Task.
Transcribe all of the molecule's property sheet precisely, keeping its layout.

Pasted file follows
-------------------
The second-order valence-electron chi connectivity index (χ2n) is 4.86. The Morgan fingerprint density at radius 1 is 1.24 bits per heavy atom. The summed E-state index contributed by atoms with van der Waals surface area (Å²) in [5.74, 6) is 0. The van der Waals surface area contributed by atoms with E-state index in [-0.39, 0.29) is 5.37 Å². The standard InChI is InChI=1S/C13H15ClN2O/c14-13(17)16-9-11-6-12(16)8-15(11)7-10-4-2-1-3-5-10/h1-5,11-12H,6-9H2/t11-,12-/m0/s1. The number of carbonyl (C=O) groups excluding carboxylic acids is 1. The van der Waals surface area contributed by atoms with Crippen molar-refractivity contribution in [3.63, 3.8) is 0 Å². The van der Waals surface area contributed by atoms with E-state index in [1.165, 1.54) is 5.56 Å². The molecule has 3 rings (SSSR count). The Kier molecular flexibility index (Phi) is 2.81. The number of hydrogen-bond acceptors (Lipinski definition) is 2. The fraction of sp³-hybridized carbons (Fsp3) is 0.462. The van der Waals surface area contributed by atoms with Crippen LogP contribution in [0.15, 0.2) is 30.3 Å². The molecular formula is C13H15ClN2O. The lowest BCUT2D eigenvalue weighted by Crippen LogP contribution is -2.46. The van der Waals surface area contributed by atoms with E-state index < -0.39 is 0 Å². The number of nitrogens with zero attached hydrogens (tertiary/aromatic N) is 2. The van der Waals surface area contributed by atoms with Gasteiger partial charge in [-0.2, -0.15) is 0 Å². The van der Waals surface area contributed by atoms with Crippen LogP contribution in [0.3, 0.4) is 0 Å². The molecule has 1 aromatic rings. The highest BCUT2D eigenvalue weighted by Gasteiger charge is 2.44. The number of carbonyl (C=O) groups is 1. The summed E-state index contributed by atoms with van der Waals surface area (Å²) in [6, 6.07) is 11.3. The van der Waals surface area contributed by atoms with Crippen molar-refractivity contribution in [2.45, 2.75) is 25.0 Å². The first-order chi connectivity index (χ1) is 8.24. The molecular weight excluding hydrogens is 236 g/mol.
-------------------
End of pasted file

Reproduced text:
The second-order valence-electron chi connectivity index (χ2n) is 4.86. The Morgan fingerprint density at radius 1 is 1.24 bits per heavy atom. The summed E-state index contributed by atoms with van der Waals surface area (Å²) in [5.74, 6) is 0. The van der Waals surface area contributed by atoms with E-state index in [-0.39, 0.29) is 5.37 Å². The standard InChI is InChI=1S/C13H15ClN2O/c14-13(17)16-9-11-6-12(16)8-15(11)7-10-4-2-1-3-5-10/h1-5,11-12H,6-9H2/t11-,12-/m0/s1. The number of carbonyl (C=O) groups excluding carboxylic acids is 1. The van der Waals surface area contributed by atoms with Crippen molar-refractivity contribution in [3.63, 3.8) is 0 Å². The van der Waals surface area contributed by atoms with E-state index in [1.165, 1.54) is 5.56 Å². The molecule has 3 rings (SSSR count). The Kier molecular flexibility index (Phi) is 2.81. The number of hydrogen-bond acceptors (Lipinski definition) is 2. The fraction of sp³-hybridized carbons (Fsp3) is 0.462. The van der Waals surface area contributed by atoms with Crippen LogP contribution in [0.15, 0.2) is 30.3 Å². The molecular formula is C13H15ClN2O. The lowest BCUT2D eigenvalue weighted by Crippen LogP contribution is -2.46. The van der Waals surface area contributed by atoms with E-state index < -0.39 is 0 Å². The number of nitrogens with zero attached hydrogens (tertiary/aromatic N) is 2. The van der Waals surface area contributed by atoms with Gasteiger partial charge in [-0.2, -0.15) is 0 Å². The van der Waals surface area contributed by atoms with Crippen LogP contribution in [0.3, 0.4) is 0 Å². The molecule has 1 aromatic rings. The highest BCUT2D eigenvalue weighted by Gasteiger charge is 2.44. The number of carbonyl (C=O) groups is 1. The summed E-state index contributed by atoms with van der Waals surface area (Å²) in [6, 6.07) is 11.3. The van der Waals surface area contributed by atoms with Crippen molar-refractivity contribution in [2.45, 2.75) is 25.0 Å². The first-order chi connectivity index (χ1) is 8.24. The molecular weight excluding hydrogens is 236 g/mol.